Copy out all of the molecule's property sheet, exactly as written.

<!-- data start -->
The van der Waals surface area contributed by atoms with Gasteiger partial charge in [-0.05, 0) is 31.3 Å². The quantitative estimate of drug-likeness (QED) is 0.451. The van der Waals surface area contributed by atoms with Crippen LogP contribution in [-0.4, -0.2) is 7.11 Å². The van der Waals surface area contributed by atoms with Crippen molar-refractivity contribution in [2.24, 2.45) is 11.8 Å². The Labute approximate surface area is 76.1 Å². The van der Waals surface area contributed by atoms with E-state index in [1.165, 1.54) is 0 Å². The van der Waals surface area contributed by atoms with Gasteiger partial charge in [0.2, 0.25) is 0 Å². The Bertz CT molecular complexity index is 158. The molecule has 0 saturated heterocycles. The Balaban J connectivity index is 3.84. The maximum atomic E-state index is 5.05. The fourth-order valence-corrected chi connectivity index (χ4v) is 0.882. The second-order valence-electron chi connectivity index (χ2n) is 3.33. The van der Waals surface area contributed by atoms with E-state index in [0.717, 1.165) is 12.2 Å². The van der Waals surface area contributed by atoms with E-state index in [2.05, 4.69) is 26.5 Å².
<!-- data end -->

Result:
The van der Waals surface area contributed by atoms with Gasteiger partial charge in [-0.05, 0) is 31.3 Å². The quantitative estimate of drug-likeness (QED) is 0.451. The van der Waals surface area contributed by atoms with Crippen LogP contribution in [-0.4, -0.2) is 7.11 Å². The van der Waals surface area contributed by atoms with Crippen molar-refractivity contribution in [2.24, 2.45) is 11.8 Å². The Labute approximate surface area is 76.1 Å². The van der Waals surface area contributed by atoms with E-state index in [1.165, 1.54) is 0 Å². The van der Waals surface area contributed by atoms with Gasteiger partial charge in [0.2, 0.25) is 0 Å². The Bertz CT molecular complexity index is 158. The molecule has 0 saturated heterocycles. The Balaban J connectivity index is 3.84. The maximum atomic E-state index is 5.05. The fourth-order valence-corrected chi connectivity index (χ4v) is 0.882. The second-order valence-electron chi connectivity index (χ2n) is 3.33. The van der Waals surface area contributed by atoms with E-state index in [0.717, 1.165) is 12.2 Å². The van der Waals surface area contributed by atoms with E-state index in [2.05, 4.69) is 26.5 Å².